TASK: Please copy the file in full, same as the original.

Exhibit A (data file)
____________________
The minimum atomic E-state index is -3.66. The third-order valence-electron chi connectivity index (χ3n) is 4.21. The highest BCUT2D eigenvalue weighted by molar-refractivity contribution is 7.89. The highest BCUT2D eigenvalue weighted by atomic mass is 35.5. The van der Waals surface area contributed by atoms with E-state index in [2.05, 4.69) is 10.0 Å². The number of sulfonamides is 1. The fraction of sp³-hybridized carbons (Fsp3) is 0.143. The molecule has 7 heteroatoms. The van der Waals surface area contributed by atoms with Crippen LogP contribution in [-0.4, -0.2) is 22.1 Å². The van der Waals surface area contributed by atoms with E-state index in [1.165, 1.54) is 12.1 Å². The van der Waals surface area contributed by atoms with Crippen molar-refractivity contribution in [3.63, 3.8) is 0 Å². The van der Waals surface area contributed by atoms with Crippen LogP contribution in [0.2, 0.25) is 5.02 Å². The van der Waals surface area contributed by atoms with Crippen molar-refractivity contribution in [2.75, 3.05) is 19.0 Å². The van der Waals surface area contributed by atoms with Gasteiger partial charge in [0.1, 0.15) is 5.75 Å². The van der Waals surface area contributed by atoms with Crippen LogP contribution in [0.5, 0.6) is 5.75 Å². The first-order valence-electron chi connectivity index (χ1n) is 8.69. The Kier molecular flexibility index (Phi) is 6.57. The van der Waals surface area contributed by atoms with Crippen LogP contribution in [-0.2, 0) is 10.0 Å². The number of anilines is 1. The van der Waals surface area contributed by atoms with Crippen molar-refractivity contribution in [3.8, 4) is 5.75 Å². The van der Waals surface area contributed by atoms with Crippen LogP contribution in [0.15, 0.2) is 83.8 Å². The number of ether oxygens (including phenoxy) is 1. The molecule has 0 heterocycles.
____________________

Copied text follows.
The minimum atomic E-state index is -3.66. The third-order valence-electron chi connectivity index (χ3n) is 4.21. The highest BCUT2D eigenvalue weighted by molar-refractivity contribution is 7.89. The highest BCUT2D eigenvalue weighted by atomic mass is 35.5. The van der Waals surface area contributed by atoms with E-state index in [2.05, 4.69) is 10.0 Å². The number of sulfonamides is 1. The fraction of sp³-hybridized carbons (Fsp3) is 0.143. The molecule has 7 heteroatoms. The van der Waals surface area contributed by atoms with Crippen LogP contribution in [-0.4, -0.2) is 22.1 Å². The van der Waals surface area contributed by atoms with E-state index in [1.165, 1.54) is 12.1 Å². The van der Waals surface area contributed by atoms with Crippen molar-refractivity contribution in [3.63, 3.8) is 0 Å². The van der Waals surface area contributed by atoms with Crippen LogP contribution in [0.2, 0.25) is 5.02 Å². The van der Waals surface area contributed by atoms with Crippen molar-refractivity contribution in [2.75, 3.05) is 19.0 Å². The van der Waals surface area contributed by atoms with Gasteiger partial charge in [0.1, 0.15) is 5.75 Å². The van der Waals surface area contributed by atoms with Crippen LogP contribution in [0.5, 0.6) is 5.75 Å². The first-order valence-electron chi connectivity index (χ1n) is 8.69. The Kier molecular flexibility index (Phi) is 6.57. The van der Waals surface area contributed by atoms with Crippen LogP contribution in [-0.2, 0) is 10.0 Å². The number of anilines is 1. The van der Waals surface area contributed by atoms with Crippen molar-refractivity contribution in [3.8, 4) is 5.75 Å². The van der Waals surface area contributed by atoms with Crippen LogP contribution in [0.15, 0.2) is 83.8 Å². The number of ether oxygens (including phenoxy) is 1. The molecule has 0 heterocycles.